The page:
As part of my effort to encourage epistemic humility and learning from a wide variety of perspectives, I made a short catalogue of organizations that have similar goals in mind. This blog/podcast of mine is just a hobby, but these organizations have a lot more resources that they are putting towards similar goals.
While I am a conservative, this list does not include organizations that have an explicit ideological stance (i.e. "we are a [progressive | conservative | libertarian | centrist] publication") but instead ones whose intention is to provide access to a wide variety of voices. There are a lot of publications from across the ideological spectrum out there nowadays, but the ones in this list are actively promoting diverse points of view, believe in the power of persuasion and sound argumentation, and, in my opinion, seem to be doing a decent job of it.
I've grouped what I have so far in terms of a few different types of categories: aggregators, debate hosts, publications, and tools. I've also grouped them in terms of the medium: text, audio/video, and real life. Some of these organizations provide audio-video and real-life events as well as text-based ones; in that case, I've only included them once under the text-based category.
This list is somewhat subjective, and I hope that I have made my criteria for this little catalogue of mine clear so that you can decide whether these organizations are good ones to follow. And if you think I missed something, please let me know below! You can also comment on on the reddit comment that I used to crowdsource some of this. And thank you to all of the commenters on reddit who helped me make this list!
- Aggregators / Media Analysts
- RealClearPolitics -- lists a lot of articles each day from a wide variety of sources; oftentimes, you will see competing arguments listed one after the other, which is helpful. They do lean somewhat conservative on the whole, but they link to and publish their own commentary from more than just conservative writers.
- https://mediabiasfactcheck.com/ -- claims to be "the most comprehensive media bias resource." It certainly looks pretty detailed to me. My one criticism of it might be that it seems to define the "center" as being "the least biased." I prefer the motto from allsides.com, on the other hand:
- https://www.allsides.com/ -- "unbiased news does not exist." In addition to explicitly categorizing news sources based on their general bias, it also takes specific events in the news cycle and provides a selection of articles about them from across the political spectrum.
- https://ground.news/ -- "See bias anywhere on the web or social media." This site collates a large number of stories from across the Web and identifies the extent to which the left or right are covering different news events.
- https://www.theflipside.io/ -- a daily newsletter: "See both sides of important issues— in 5 minutes a day."
- Debate hosts
- pairagraph.com -- I have a special place in my heart for this site as its co-founders agreed to an interview with me on the first episode of my podcast which I just started. (Fair warning on that: the audio quality kind of stinks.) They host exchanges between notable individuals on a wide variety of topics. The format is A-B-A-B, with each piece being roughly 500 words.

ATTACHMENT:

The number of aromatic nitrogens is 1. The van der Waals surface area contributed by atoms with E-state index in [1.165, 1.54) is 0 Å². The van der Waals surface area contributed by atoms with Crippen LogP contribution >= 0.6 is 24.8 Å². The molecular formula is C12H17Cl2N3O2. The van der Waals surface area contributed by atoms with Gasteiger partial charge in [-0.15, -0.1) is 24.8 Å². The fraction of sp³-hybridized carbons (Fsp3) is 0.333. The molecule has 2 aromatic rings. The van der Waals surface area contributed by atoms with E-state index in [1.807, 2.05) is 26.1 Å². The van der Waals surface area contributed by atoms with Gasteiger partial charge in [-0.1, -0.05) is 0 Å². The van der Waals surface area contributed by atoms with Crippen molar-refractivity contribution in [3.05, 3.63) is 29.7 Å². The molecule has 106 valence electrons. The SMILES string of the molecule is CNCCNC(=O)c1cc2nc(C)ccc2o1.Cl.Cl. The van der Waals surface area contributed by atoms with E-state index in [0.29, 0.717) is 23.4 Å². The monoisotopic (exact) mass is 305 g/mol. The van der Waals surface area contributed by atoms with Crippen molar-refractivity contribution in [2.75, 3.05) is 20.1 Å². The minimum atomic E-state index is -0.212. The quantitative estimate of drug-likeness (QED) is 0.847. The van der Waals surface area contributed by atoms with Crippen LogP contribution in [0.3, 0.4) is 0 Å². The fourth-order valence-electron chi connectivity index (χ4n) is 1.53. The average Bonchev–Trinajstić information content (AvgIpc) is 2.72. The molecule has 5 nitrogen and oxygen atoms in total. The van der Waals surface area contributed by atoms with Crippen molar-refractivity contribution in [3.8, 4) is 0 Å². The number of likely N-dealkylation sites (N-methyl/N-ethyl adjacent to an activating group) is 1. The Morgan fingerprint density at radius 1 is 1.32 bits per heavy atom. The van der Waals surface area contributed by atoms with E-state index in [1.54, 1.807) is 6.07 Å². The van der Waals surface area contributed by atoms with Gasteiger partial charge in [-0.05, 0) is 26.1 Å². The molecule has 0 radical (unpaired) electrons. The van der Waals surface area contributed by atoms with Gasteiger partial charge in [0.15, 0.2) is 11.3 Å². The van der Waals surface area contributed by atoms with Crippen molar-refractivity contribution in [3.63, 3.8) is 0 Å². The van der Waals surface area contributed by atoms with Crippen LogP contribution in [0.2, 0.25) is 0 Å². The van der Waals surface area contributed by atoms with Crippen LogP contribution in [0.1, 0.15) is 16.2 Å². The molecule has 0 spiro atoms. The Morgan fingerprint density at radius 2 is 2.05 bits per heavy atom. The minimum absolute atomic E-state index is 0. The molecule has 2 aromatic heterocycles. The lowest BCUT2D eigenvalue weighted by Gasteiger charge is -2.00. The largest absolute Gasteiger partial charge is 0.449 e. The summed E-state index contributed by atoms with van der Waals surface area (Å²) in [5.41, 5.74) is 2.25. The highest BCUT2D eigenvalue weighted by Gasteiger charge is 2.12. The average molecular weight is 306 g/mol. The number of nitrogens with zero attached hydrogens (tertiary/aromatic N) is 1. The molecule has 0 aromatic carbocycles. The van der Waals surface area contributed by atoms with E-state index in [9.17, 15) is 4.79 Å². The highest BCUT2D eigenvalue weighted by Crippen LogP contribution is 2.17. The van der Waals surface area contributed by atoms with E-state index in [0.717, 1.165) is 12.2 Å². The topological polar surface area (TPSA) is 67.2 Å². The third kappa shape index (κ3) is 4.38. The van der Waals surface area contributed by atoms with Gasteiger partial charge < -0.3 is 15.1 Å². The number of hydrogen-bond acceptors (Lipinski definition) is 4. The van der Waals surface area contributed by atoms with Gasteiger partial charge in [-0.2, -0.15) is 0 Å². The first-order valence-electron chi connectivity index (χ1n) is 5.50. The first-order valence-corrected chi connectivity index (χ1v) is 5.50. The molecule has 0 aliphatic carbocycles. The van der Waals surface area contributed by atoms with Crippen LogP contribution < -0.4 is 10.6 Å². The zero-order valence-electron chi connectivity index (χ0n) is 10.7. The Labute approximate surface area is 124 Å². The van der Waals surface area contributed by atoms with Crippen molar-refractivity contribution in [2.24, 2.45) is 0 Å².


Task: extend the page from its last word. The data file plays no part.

- https://letter.wiki/ -- this is fairly similar to Pairagraph, though it is a little more open-ended, and it's slightly less like a debate and more like a conversation between notable individuals.
- Change My View: a very large subreddit where you can post what your view is and ask people to try to change it. As they put it, they ask you to "[e]nter with a mindset for conversation, not debate."
- The Motte: a small subreddit that host a regular thread where the point is to "argue to understand, not to win."
- Publications -- there are obviously a lot of these, but I am explicitly listing ones that seem to me to be intentionally providing a variety of perspectives.
- Persuasion: "A platform for publishing interesting ideas... a convener of pressing debates." Their leadership seemed to span the ideological spectrum to me, which is part of why I included them. Persuasion is explicitly in favor of a "free society," but I don't take that to be too narrow of an ideological stance. (I, too, am in favor a free society!)
- Unherd: "aims to do two things: to push back against the herd mentality with new and bold thinking, and to provide a platform for otherwise unheard ideas, people and places."
- Tools and tactics
- readacrosstheaisle.com -- helps you track the bias of sources you pay attention to
- Street Epistemology -- an applied philosophical toolkit for engaging with ideas
- A reddit user suggested this checklist from the Center for Applied Rationality; "they practice e.g. Double Crux, a strategy for resolving disagreement" -- source comment
- Kialo: "an easy to use, yet powerful tool to engage in thoughtful discussion, understand different points of view, and help with collaborative decision-making" -- source comment
Audio and video-based:
- Debate hosts
- Non-Zero Foundation -- hosts regular conversations between political and cultural figures. bloggingheads.tv and meaningoflife.tv are their two main products. My favorite line from them is that they host debates that are "sharp, yet civil."
- Intelligence Squared -- hosts debates as well as solo discussions on a variety of issues.
- Munk Debates -- a host of debates, sometimes in person, and sometimes in podcast form
- Debate hosts
- Purple Heart -- focuses on highlighting projects that focus on bridging political divides